Friday, April 30, 2010

The Sign of the Four

Finished The Sign of the Four by Sir Arthur Conan Doyle. This is the second novel published in his Sherlock Holmes series. Unlike the first, A Study in Scarlet, it is mostly set in London. This book has all the nuances that are associated with Holmes' character, chemistry, disguises, boxing, violin and cocaine. It also features the Baker Street Irregulars and poison darts. It was faster paced than the first novel, more exciting and extremely readable. I look forward to reading more.

Friday, April 23, 2010

The Solitary Summer

Finished The Solitary Summer by Elizabeth von Arnim, a follow-up to Elizabeth and Her German Garden. Elizabeth asks her husband, The Man of Wrath, for a summer without the house filled with guests and visitors. He thinks she will be bored, but reluctantly agrees. We are treated to lovely descriptions of the garden, romps with the April, May and June babies and glimpses into village life in the German countryside. Descriptions are at times lush and heavy with scent, at others all gossamer and summer haze. A lovely book to dip in and out of, especially in winter.

Tuesday, April 20, 2010

The Bungalow Mystery

Finished The Bungalow Mystery by Caroline Keene. This edition is the vintage re-issue by Applewood Books. The third book in the series, it was released in 1930. Unlike The Secret of the Old Clock and The Hidden Staircase, this book is free of racial stereotypes that make the reader cringe. In each of these first books Nancy sets out to help women in trouble, but in this one she also rescues a man who has been a prisoner for two weeks and has been left to starve. She gets a lot of help from her father, Carson Drew, in this story, but is still considered a hero. This was a quick and exciting read.

Thursday, April 15, 2010

Food Rules: An Eater's Manual

Finished Food Rules: An Eater's Manual by Michael Pollan. Finished it in one sitting. I love this book. It's a quick and easy read. Each rule has it's own page. The rules are sensible, practical and very thoughtful about what should be considered food. I highly recommend it to anyone who concerned about their health and the food they choose to eat.

Invincible Louisa: The Story of the Author of Little Women

Finished Invincible Louisa: The Story of the Author of Little Women by Cornelia Meigs. It won the Newbery Medal in 1934. For those familiar with Louisa May Alcott, this book is an interesting look at her life and her family members who were models for the characters of Little Women. While the characters of Jo March, her parents and siblings are very clearly drawn from Alcott's family, the inspiration for two of the most intriguing characters, Theodore Lawrence and Professor Bauer, are only vaguely hinted at. This was an interesting read. Although geared for a younger audience, Meigs never talks down to her readers. I think she sometimes makes assumptions about Alcott's feelings in certain situations, but it's clear that she used letters and journals to comprise her biography.

Wednesday, April 14, 2010

Ozma of Oz

Finished Ozma of Oz, the third book in L. Frank Baum's Oz series. Dorothy Gale, who is traveling by boat to Australia with her Uncle Henry, is washed overboard in a storm and finds herself in the Land of Ev. There she meets and frees Tik-Tok, a mechanical man made of copper. They encounter Princess Langwidere, who has 30 heads to choose from in a cabinet. She puts on whatever head she feels like wearing. She decides she likes Dorothy's head, but Dorothy, of course will not give it to her.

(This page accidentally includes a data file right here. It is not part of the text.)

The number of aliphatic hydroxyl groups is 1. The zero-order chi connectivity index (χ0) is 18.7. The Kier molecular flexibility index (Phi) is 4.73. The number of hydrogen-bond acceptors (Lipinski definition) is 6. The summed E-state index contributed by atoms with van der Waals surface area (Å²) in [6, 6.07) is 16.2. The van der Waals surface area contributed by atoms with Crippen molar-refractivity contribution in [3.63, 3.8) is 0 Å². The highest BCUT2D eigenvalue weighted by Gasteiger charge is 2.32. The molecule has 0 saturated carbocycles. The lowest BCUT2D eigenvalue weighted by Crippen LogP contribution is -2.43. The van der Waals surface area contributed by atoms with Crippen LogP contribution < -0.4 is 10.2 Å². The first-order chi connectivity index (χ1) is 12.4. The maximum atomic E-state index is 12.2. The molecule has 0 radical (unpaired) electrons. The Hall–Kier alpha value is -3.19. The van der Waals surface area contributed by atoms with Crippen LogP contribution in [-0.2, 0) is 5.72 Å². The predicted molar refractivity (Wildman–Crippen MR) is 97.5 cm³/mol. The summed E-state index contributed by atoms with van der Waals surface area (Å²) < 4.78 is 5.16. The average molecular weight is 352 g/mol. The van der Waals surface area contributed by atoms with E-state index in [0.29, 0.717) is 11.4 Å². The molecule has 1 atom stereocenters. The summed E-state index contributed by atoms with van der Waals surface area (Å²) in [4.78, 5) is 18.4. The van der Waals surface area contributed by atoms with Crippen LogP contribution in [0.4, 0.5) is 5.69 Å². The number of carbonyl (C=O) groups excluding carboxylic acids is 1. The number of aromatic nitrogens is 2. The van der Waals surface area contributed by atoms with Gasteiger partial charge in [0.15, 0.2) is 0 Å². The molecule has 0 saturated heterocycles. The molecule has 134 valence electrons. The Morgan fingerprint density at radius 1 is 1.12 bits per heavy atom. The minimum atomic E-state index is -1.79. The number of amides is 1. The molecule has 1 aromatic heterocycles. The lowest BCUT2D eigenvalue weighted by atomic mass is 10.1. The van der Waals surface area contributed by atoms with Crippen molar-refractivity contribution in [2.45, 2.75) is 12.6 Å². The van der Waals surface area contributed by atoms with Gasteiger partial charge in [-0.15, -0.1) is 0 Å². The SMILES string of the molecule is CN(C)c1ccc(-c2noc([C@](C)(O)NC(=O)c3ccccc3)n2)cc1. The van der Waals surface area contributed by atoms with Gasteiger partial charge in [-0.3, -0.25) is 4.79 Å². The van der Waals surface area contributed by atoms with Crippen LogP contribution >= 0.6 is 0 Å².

It's no surprise that this is a very weird book.

Ozma of Oz learns that the Queen of Ev and her children have been sold to the Nome King by the late King of Ev. She travels over the poisonous desert, with the Scarecrow, Tin Man, Cowardly Lion, the Sawhorse, the Hungry Tiger and a small army, upon a magic carpet that rolls out in front and up in back. They are all surprised to see Dorothy in Ev and band together to rescue the royal family from the Nome King.

John R. Neill's illustrations are wonderful. Most in this book are in color. His rendition of the Nome King seems almost Seussian to me.

Thursday, April 8, 2010

The Loving Spirit

Finished The Loving Spirit by Daphne Du Maurier. Published in 1931, it was Du Maurier's first novel. Set in Cornwall, it is a family saga ranging over four generations of the Coombs, ship builders in the village of Plyn. Janet Coombe has a tender love for her husband Thomas, but somehow knows that the great love of her life has not come to her yet. When it does it is not romantic love, but an extremely intense love of mother for son. While Janet has six children, it is her son Joseph who she forms this bond with. He embodies all of the wildness she felt as a girl and lives as she has always wanted to, but was unable to as a woman. At times their love and devotion to one another is uncomfortable in it's intensity. The story continues with Joseph, his son Christopher and then Christopher's daughter Jennifer. Each of these characters has their own section of the book. Each section begins with an excerpt of poetry by Emily Bronte. The story is vast, sweeping, dramatic and very engaging. One sees the shadows of obsession and destruction by fire that are played out later in Rebecca. I loved this book. I had to borrow it through an interlibrary loan. However, it is due to be reissued in paperback in May 2010.

Sing in Praise: A Collection of the Best Loved Hymns

Honestly, I did not finish Sing in Praise: A Collection of the Best Loved Hymns. It won the Caldecott Honor Medal in 1947. Written by Opal Wheeler and illustrated by Marjorie Torrey, it is a collection of popular hymns. Each has an accompanying story telling of the possible origin of the work, or the childhood of the composer. It seemed a bit contrived to me. Wheeler and Torrey also collaborated on and won the Honor Medal for Sing Mother Goose.